The mystery of Harrison Wells’ motivations have only deepened now that we know Harrison seems hell-bent on killing General Wade Eiling on The Flash . We were briefly introduced (and then abruptly un-introduced) to Plastique, aka Bette Sans Souci, who became some what of a project to Barry. Although her bombing abilities were far too dangerous to do any real good in the city, it seemed like Barry really had a chance at pulling her in a more pacifist direction than the one she was previously headed in, only to get thwarted toward the end of the episode by Wells telling her that killing General Eiling will help make Central City safe.
Well, now we're stuck with two unfortunate happenings: Cisco's new crush appears to be dead (for now), and we still only have the barest of clues as to why on earth Harrison wants Eiling dead. We don't have a lot of help from the DC universe, since most of Eiling's involvement has to do with Captain Atom and not The Flash. But we do know based on his character's history that he is manipulative and self-serving, and one look at that way he sneers on The Flash would make anyone unsettled. The only marker that really separates Eiling from all the other vendettas Harrison seems to have against people in the city is that their problems with each other clearly took place in the past, as opposed to the future, the way I've started assuming almost everything relates to Harrison.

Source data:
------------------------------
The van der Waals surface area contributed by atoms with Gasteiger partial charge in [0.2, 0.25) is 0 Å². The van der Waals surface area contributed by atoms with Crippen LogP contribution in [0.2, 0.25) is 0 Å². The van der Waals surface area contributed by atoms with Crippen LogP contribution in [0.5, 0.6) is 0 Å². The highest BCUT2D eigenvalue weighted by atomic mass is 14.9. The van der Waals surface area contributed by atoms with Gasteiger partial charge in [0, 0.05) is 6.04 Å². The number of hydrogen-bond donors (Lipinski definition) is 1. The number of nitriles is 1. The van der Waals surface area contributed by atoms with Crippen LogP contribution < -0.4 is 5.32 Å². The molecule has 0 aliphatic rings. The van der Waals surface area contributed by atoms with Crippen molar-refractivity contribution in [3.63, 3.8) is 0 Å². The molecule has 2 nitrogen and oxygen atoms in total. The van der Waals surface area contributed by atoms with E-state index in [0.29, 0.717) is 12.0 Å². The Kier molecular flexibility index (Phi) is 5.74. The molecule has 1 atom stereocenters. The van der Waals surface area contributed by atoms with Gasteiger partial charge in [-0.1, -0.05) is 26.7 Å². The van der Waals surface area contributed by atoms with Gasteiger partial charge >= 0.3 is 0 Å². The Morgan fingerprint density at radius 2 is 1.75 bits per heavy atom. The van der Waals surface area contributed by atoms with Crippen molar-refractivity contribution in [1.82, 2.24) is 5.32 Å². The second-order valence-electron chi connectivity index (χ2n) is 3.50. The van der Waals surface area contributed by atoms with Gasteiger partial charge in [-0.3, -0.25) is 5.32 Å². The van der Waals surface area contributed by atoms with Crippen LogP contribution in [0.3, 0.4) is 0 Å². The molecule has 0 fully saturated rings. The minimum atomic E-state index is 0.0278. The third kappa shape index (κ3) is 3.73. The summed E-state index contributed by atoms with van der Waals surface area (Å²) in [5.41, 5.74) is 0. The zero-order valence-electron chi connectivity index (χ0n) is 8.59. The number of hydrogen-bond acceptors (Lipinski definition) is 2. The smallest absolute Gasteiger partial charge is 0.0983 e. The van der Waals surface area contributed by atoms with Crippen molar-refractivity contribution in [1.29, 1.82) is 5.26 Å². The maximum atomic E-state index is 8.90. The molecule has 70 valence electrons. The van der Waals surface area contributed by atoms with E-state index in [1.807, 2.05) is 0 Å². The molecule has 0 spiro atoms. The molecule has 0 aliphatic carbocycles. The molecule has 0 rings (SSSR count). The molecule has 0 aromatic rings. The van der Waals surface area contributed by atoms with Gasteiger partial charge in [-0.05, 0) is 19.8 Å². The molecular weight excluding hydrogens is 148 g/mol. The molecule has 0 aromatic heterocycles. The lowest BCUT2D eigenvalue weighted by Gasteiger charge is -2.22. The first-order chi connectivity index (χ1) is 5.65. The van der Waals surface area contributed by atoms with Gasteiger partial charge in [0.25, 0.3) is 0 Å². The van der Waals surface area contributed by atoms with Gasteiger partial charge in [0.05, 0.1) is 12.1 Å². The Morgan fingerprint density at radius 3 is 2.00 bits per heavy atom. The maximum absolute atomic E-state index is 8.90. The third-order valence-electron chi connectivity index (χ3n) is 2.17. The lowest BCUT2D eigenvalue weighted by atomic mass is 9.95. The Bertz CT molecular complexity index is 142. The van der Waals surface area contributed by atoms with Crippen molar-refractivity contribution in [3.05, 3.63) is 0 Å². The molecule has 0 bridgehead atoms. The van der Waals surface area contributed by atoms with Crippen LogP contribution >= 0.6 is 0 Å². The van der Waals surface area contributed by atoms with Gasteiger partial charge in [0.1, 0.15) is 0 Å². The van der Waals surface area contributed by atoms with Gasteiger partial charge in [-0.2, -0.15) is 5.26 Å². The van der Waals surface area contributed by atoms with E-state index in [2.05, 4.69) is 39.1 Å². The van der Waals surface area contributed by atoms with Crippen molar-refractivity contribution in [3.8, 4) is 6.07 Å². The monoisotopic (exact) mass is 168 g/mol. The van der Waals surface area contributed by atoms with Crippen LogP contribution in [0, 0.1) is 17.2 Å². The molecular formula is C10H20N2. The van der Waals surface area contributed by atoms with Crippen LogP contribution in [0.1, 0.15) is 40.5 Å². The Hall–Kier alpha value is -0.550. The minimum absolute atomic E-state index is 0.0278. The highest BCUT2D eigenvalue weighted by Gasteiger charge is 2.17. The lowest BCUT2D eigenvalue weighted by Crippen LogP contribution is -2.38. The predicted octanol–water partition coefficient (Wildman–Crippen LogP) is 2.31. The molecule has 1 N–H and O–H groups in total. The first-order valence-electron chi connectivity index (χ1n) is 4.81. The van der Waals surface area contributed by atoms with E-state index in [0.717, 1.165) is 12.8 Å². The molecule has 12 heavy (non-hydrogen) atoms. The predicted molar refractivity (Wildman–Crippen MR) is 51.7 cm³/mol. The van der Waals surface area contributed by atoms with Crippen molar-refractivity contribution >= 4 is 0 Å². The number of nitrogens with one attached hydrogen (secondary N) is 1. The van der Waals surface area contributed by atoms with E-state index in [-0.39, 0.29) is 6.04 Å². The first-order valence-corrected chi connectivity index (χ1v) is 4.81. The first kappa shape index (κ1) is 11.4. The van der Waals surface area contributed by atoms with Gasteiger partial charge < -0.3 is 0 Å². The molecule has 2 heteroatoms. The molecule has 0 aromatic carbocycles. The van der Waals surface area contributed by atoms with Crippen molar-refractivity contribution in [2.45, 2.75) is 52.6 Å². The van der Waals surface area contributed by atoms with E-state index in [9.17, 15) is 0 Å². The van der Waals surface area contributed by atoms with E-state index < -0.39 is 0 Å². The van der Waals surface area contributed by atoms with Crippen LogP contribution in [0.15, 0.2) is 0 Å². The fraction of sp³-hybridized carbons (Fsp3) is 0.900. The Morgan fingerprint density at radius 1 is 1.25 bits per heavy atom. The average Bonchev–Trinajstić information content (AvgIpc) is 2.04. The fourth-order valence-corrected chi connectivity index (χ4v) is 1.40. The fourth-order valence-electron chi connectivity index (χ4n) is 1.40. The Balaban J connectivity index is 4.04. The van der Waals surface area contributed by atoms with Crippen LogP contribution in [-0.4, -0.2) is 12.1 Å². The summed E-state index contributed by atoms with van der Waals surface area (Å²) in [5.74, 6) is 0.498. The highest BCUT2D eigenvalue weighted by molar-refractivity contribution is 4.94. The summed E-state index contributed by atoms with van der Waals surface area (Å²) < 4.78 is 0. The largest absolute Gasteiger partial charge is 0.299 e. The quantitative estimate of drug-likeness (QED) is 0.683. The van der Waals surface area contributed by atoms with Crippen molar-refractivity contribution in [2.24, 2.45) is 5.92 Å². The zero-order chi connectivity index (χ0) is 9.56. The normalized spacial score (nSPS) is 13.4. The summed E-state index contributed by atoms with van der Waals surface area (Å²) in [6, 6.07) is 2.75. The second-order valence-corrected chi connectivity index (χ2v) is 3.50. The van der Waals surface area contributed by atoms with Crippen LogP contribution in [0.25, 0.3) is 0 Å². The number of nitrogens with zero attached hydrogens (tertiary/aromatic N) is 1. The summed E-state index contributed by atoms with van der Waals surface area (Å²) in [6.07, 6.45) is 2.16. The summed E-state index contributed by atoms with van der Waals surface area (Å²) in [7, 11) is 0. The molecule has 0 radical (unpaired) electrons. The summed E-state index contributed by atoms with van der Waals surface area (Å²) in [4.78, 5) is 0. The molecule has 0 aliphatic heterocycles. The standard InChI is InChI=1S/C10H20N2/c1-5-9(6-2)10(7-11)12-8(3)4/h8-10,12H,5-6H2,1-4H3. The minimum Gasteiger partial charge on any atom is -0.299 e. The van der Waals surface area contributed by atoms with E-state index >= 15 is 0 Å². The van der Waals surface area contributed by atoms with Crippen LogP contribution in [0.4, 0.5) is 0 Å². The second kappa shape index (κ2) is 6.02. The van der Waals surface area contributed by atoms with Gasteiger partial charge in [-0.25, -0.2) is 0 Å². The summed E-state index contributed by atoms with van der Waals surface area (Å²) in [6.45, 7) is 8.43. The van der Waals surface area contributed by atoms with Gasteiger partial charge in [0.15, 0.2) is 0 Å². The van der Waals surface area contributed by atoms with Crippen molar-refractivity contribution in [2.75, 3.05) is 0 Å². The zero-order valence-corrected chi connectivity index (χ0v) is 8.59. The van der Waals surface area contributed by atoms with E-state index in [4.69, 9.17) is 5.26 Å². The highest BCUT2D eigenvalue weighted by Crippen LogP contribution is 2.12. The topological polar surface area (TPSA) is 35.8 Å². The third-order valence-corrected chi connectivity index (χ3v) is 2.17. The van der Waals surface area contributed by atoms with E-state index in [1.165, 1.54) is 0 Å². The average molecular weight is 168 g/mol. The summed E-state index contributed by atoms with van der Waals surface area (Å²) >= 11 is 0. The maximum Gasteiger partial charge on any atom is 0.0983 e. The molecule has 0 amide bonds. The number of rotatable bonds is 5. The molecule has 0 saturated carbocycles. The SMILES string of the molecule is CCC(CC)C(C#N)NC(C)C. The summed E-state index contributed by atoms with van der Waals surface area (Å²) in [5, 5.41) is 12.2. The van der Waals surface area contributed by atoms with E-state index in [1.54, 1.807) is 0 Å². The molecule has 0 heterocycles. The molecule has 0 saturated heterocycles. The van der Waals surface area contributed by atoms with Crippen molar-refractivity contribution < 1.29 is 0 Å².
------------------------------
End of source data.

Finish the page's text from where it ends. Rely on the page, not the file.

Another clue comes from Harrison's cryptic statement: “I would do anything to get back what I lost." Well, we know he isn't talking about the use of legs, since he can secretly walk. So what is he talking about? We know based on the flashback that his experimentation with live beings goes back further than we thought it did, but we still have no idea what General Eiling did to break up their little "team." Whatever Eiling did, though, he seems to think Harrison is capable of taking him down — it'll be interesting to see who gets painted as the "bad guy" from here on out, with these two men and their completely mysterious motives.
Image: Jack Rowand/The CW